However, you’ll note that short-term bonds beat out their longer-dated counterparts by a solid margin. Arguably, this is due to their lower duration risk, as rising rates failed to have the same impact on short-term debt that investors experienced with intermediate-term debt, though both experienced a positive performance for the time periods in question.
Beyond the Fed
Still, it is one thing for rates to rise during a Fed tightening cycle, it is another story entirely when benchmark rates—such as those for 10-year U.S. government debt—are moving higher. Rates from the Fed can often go higher without a corresponding increase in government debt, and we have seen a bit of that trend during the current Fed tightening cycle.
In previous cycles when Treasury rates increased by at least 100 basis points in a given 12-month period (over the past 25 years), there is a much clearer difference between short- and intermediate-term debt, and how these two have historically moved in opposite directions during rising Treasury rate environments.
Source: Morningstar Inc. as of 12/31/17. Performance is historical and does not guarantee future results. Intermediate-term bonds are represented by the Bloomberg/Barclays U.S. Aggregate 7-10 year bond index. Short-term bonds are represented by the Bloomberg/Barclays U.S. Aggregate 1-3 year bond index. Index returns assume reinvestment of all distributions and do not reflect fees or expenses and it’s not possible to invest directly in an index.
Part of this is due to the fact that shorter-term bonds have less interest rate risk and can thus react quicker to rising rate environments. This can make these bonds relative safe havens when compared to long-term securities. It also shows that, at least in the past, a rising benchmark rate doesn’t necessary spell doom for those on the short-end of the curve.
The present bond environment presents some interesting considerations for fixed-income investors, based on the charts below. Duration risk for short-term bonds has remained pretty much flat over the past few decades while the same cannot be said for intermediate term debt. Investors in intermediate-term debt are hardly being compensated for their additional duration risk relative to their short-duration peers, while yields have begun to really pick up on the short end of the curve, arguably at an elevated pace relative to longer-term securities.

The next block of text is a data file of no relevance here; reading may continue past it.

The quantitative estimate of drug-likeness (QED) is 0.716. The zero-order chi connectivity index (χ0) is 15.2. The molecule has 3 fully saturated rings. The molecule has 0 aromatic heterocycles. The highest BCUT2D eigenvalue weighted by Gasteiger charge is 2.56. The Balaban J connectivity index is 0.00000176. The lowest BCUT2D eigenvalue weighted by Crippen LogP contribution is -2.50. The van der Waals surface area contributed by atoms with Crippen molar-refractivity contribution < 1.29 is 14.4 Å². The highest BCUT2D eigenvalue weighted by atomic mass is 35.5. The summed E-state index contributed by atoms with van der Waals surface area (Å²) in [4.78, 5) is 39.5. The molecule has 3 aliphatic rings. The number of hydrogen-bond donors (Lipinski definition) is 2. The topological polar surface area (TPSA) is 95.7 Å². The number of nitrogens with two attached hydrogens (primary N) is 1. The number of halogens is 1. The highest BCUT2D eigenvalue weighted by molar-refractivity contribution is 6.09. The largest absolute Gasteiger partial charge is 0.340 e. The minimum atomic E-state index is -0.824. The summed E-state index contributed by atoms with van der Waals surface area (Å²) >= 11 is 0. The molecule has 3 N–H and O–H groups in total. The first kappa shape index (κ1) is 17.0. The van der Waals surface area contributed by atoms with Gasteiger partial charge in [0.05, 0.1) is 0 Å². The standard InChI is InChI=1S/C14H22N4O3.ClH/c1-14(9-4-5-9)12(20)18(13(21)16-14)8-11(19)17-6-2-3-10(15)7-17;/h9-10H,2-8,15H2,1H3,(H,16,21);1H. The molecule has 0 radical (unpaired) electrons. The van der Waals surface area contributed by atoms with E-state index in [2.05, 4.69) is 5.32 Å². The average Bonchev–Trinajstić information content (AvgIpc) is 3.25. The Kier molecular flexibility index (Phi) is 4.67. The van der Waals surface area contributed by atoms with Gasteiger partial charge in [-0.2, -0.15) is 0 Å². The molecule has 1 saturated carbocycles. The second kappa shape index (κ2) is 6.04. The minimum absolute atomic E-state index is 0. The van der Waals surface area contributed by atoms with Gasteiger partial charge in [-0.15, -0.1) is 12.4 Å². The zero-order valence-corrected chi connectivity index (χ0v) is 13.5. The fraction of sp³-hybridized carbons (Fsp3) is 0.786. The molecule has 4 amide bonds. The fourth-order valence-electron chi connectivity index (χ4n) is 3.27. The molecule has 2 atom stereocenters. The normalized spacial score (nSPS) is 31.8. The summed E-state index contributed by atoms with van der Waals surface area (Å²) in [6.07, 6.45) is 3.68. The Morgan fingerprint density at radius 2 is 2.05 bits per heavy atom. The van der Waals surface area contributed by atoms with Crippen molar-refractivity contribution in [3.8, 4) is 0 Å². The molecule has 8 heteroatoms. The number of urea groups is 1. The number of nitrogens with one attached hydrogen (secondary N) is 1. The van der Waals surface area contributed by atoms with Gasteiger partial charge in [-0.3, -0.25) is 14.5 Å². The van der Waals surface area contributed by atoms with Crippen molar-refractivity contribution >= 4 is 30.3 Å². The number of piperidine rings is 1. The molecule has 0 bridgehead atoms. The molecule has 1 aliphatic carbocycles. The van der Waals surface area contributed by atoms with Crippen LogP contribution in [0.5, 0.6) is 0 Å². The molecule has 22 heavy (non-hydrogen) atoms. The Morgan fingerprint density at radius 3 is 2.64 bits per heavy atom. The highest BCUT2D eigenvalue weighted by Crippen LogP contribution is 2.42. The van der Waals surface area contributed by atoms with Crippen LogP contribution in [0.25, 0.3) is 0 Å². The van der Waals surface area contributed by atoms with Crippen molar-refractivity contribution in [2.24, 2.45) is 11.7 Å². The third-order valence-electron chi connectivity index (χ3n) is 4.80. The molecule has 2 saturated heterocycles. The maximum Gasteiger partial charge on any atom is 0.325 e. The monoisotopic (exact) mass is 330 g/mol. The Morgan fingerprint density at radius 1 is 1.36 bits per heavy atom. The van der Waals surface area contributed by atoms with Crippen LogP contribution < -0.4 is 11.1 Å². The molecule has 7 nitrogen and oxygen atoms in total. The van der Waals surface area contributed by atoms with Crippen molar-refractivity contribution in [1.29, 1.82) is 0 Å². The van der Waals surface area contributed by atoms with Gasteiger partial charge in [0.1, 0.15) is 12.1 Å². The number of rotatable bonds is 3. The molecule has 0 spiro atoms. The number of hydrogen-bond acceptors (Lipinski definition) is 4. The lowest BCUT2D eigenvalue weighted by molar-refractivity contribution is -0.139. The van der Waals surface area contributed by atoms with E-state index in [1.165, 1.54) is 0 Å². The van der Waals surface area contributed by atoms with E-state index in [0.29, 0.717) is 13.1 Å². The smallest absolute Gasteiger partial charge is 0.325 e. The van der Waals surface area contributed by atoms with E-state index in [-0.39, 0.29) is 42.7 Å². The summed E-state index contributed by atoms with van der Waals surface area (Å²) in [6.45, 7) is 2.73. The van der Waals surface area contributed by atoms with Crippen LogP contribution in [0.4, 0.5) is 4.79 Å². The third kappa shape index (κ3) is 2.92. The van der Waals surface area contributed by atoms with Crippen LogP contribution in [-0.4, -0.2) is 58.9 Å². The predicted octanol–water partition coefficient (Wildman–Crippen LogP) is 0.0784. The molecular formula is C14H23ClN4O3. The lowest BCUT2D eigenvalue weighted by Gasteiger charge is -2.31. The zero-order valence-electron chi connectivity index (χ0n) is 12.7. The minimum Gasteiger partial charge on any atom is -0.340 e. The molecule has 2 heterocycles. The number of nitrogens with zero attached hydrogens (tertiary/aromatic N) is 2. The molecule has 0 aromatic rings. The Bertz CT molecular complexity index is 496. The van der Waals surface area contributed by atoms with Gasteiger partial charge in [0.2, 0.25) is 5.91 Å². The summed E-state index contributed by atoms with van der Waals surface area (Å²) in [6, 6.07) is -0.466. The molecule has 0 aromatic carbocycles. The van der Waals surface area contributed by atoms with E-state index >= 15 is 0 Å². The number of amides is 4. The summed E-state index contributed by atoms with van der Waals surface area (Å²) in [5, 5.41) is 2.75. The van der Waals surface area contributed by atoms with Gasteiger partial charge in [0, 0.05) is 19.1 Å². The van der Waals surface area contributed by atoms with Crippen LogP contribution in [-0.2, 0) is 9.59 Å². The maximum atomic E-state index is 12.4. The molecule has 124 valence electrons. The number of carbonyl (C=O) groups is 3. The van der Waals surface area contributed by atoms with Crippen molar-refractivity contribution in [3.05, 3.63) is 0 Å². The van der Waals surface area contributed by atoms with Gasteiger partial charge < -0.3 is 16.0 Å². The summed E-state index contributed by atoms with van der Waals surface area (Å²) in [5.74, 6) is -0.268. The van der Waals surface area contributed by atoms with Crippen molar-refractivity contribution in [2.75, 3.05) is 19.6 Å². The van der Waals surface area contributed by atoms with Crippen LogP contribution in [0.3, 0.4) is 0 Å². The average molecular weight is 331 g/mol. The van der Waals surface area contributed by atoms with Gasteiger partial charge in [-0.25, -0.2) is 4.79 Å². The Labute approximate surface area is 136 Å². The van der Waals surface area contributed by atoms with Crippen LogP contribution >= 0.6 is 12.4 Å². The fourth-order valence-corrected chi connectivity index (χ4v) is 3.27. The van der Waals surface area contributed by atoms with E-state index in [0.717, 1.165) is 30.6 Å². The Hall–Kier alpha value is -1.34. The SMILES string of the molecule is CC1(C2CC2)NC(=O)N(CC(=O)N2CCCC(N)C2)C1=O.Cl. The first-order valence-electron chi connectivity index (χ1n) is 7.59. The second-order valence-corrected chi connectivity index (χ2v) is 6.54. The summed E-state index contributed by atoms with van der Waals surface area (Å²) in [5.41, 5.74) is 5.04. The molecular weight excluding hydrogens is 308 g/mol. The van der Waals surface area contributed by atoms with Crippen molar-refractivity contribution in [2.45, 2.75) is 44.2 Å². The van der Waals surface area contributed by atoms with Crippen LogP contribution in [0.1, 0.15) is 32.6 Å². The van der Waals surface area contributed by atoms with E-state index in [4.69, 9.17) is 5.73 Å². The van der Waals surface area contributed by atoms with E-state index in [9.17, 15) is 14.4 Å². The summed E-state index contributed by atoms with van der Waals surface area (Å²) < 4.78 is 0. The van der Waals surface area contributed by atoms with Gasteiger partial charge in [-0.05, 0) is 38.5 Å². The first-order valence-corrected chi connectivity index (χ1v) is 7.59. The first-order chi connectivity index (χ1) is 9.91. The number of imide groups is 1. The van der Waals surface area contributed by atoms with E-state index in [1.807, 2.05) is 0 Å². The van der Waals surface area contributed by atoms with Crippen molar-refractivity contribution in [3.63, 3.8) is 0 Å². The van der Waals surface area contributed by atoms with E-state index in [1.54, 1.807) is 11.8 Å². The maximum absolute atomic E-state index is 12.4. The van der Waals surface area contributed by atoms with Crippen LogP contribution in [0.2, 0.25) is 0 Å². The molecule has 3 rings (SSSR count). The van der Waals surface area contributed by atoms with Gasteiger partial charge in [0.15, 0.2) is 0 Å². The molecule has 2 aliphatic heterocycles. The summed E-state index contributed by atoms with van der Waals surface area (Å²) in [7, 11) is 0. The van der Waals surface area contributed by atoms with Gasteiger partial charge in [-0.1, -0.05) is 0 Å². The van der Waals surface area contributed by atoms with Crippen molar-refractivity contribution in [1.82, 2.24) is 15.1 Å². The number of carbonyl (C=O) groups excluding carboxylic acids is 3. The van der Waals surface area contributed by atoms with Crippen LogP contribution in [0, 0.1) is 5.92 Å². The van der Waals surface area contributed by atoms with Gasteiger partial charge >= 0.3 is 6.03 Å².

Source: Bloomberg/Barclays as of 12/31/17. Performance is historical and does not guarantee future results. Intermidiate-term bonds are represented by the Bloomberg/Barclays U.S. Aggregate 7-10 year bond index. Short-term bonds are represented by the Bloomberg/Barclays U.S. Aggregate 1-3 year bond index. Index returns assume reinvestment of all distributions and do not reflect fees or expenses and it’s not possible to invest directly in an index.
From a current yield perspective, short-term bonds are within 100 basis points of their intermediate-term cousins, despite having a duration roughly a third as long. So, while yield is lower for short-term securities, the risks may be less—thanks to their lower duration– should rates continue to march higher.
This focus on the short end of the curve could be especially beneficial going forward should the yield curvecontinue to flatten. With a flat curve, where short-term yields are increasingly close to long-term yields, income levels for short-term debt tend to make securities at the short-end of the curve a more compelling choice for fixed-income investors, particularly given their low duration levels.
Many investors likely feel that rising rates represent a doom scenario for fixed income. However, that is not necessarily the case for certain types of debt, especially in the short-end of the curve.
Bonds in that range have seen yields pick up lately, and without a corresponding increase in duration. Investors have also seen securities in the short-end of the curve outperform, not only during previous Fed rate hike cycles, but when Treasury yields were rising as well. Given this, it may be an intriguing time to give short-term debt a closer look, particularly if recent trends in rates continue.